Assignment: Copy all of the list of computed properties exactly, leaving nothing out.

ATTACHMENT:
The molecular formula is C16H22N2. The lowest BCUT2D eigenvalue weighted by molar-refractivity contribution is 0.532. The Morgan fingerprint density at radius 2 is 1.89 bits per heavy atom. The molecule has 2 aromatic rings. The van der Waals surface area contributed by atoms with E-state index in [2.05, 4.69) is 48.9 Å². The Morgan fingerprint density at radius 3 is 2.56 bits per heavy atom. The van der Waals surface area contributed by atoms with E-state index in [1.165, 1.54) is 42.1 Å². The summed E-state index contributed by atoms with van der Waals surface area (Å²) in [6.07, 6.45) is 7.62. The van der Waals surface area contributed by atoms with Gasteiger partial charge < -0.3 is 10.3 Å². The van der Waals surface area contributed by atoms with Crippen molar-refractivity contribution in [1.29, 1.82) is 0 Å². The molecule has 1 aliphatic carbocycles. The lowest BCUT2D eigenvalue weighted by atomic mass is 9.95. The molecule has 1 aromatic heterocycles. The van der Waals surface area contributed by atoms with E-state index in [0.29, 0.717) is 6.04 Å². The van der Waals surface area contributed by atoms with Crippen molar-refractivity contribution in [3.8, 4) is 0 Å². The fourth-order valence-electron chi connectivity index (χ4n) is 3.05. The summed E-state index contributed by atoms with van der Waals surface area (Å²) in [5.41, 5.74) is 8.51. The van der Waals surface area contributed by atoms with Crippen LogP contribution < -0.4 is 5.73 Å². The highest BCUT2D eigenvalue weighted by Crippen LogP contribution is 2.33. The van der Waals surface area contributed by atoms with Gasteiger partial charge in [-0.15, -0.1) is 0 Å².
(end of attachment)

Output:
The molecular formula is C16H22N2. The lowest BCUT2D eigenvalue weighted by molar-refractivity contribution is 0.532. The Morgan fingerprint density at radius 2 is 1.89 bits per heavy atom. The molecule has 2 aromatic rings. The van der Waals surface area contributed by atoms with E-state index in [2.05, 4.69) is 48.9 Å². The Morgan fingerprint density at radius 3 is 2.56 bits per heavy atom. The van der Waals surface area contributed by atoms with E-state index in [1.165, 1.54) is 42.1 Å². The summed E-state index contributed by atoms with van der Waals surface area (Å²) in [6.07, 6.45) is 7.62. The van der Waals surface area contributed by atoms with Gasteiger partial charge < -0.3 is 10.3 Å². The van der Waals surface area contributed by atoms with Crippen molar-refractivity contribution in [1.29, 1.82) is 0 Å². The molecule has 1 aliphatic carbocycles. The lowest BCUT2D eigenvalue weighted by atomic mass is 9.95. The molecule has 1 aromatic heterocycles. The van der Waals surface area contributed by atoms with E-state index in [0.29, 0.717) is 6.04 Å². The van der Waals surface area contributed by atoms with Crippen molar-refractivity contribution in [3.8, 4) is 0 Å². The fourth-order valence-electron chi connectivity index (χ4n) is 3.05. The summed E-state index contributed by atoms with van der Waals surface area (Å²) in [5.41, 5.74) is 8.51. The van der Waals surface area contributed by atoms with Crippen LogP contribution < -0.4 is 5.73 Å². The highest BCUT2D eigenvalue weighted by Crippen LogP contribution is 2.33. The van der Waals surface area contributed by atoms with Gasteiger partial charge in [-0.15, -0.1) is 0 Å².